All of this leads to feeling beaten down, depressed, anxious. Overwhelmed. And I’ve definitely blogged about that, too.

The last few months of convalescing with this injury forced me to get the rest I was so desperately in need of. And with that rest came the realization that I was, in essence, eating, sleeping and breathing the museum…even if I was often physically absent. I was an empty shell. The things that make me, well, me kept getting put on a back burner: writing, homesteading, my animals, drawing, painting, yoga. I seldom saw my friends or family. And there was a tremendous guilt growing because Mom was also missing time with family as I am her only means of transportation and we are open most holidays.

Before I continue, this is not an assault on the museum where I worked. This is more a recounting of a lesson hard learned. While I love the museum, love spinning yarn, weaving cloth, planting, weeding, and cultivating in the herb garden, cooking and baking on the hearth, and braiding straw, I also love doing these things at home. (Okay, I don’t have a hearth (I did look into it; $40K was the quote…probably won’t have one anytime soon…(chuckle)) or a loom; the latter is coming in some indeterminate point in the future). And none of it has any meaning, here or there, if you cannot share time with those closest to your heart. By spreading myself out so thin, and depriving myself even of necessary sleep, I short-changed the museum. They never saw the best that I could be. And I short-changed my pets, my family, my friends…even myself.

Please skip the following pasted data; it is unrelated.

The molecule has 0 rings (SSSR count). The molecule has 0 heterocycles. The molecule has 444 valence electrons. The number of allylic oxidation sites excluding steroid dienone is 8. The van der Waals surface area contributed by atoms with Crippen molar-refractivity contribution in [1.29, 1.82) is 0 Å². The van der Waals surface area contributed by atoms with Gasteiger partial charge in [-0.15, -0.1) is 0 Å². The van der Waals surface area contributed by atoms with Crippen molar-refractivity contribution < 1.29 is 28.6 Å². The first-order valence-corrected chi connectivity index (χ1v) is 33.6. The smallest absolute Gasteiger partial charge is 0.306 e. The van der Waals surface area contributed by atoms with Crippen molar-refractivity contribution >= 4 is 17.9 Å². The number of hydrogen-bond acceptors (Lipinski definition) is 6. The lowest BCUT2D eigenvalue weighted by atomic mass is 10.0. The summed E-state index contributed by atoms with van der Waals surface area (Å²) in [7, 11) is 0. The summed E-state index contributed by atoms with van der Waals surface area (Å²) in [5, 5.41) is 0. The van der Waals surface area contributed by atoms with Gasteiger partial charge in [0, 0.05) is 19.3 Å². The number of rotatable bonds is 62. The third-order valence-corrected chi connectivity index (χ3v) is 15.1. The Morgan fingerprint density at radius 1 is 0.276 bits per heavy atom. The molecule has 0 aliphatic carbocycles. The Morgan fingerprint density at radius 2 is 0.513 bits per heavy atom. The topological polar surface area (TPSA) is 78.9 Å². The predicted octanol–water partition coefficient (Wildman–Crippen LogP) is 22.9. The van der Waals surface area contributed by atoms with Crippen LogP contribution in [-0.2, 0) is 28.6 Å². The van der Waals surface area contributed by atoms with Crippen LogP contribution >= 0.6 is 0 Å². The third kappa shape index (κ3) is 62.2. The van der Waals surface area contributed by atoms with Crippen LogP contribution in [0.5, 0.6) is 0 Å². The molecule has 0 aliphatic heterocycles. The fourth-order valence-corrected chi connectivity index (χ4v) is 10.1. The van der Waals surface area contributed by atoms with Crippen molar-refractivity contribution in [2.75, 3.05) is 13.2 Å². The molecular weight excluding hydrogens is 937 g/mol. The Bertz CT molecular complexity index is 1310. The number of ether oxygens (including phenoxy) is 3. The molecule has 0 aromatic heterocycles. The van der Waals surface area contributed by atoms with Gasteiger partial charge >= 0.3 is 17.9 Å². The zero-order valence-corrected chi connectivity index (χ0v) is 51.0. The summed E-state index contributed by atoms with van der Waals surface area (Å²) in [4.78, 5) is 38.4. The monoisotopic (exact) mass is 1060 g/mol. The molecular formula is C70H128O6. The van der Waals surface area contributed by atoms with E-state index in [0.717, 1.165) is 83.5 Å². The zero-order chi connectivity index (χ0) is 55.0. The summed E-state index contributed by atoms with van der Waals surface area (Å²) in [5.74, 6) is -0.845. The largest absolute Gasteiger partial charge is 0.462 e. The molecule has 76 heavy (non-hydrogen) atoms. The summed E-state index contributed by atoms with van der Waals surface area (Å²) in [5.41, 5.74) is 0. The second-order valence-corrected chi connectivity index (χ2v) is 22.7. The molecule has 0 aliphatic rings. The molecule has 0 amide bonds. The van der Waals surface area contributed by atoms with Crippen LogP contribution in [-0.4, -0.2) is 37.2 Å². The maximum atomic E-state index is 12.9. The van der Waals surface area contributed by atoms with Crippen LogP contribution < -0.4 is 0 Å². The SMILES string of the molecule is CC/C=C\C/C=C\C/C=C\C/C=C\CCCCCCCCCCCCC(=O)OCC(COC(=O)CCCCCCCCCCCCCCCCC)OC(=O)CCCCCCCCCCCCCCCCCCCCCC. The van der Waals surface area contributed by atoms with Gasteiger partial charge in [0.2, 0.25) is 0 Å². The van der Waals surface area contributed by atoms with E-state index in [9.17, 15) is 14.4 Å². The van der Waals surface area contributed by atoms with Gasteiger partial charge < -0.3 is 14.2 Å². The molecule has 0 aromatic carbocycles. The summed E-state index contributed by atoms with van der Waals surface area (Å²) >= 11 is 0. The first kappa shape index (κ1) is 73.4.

Mom and I went to Easter dinner this year. It felt so good to be with family again, to share a meal and some laughs…and I wasn’t nodding at the table this time, as I had been at Christmas (one of two holidays that I didn’t work). In the last few days, we’ve done a bit of shopping–not the necessary kind like groceries (though we’ve done some of that, too) but fun stuff. We went to Hart’s Greenhouse and purchased flowers and herbs. We bought mulch for the garden walkways. There’s even a new wind chime. I’ve missed that…which has been more of an eye opener at how much such a little thing can mean to one’s well being.

Of course, I knew all of this. I knew how long my commute would be. I thought I could handle it. As the museum closes at 5, I thought I could get everyone–goats, chickens, ducks, rabbits and cats–settled for the evening, complete some homework, etc. by 8:30 so I could continue getting up at 3:30 and write this blog, write some scenes for my book, do some yoga, care for the animals, squeeze a little weeding in before (or after) work and still get to work on time and be on top of my game there. (Yeah, phew!)

Nobody can sustain that level of activity for long, especially with Chronic Fatigue Syndrome…and on some nights, with only 4 hours of sleep (and don’t ask me about the mornings after an evening program…lol!).

This convalesce has been an eye opener as to how greatly I miscalculated. Sadly, in miscalculating so greatly, I let the farm down, I let my family and friends down, I let the museum and my co-workers down, and, most importantly, I let myself down.

Lesson learned.

May God bless you & keep you!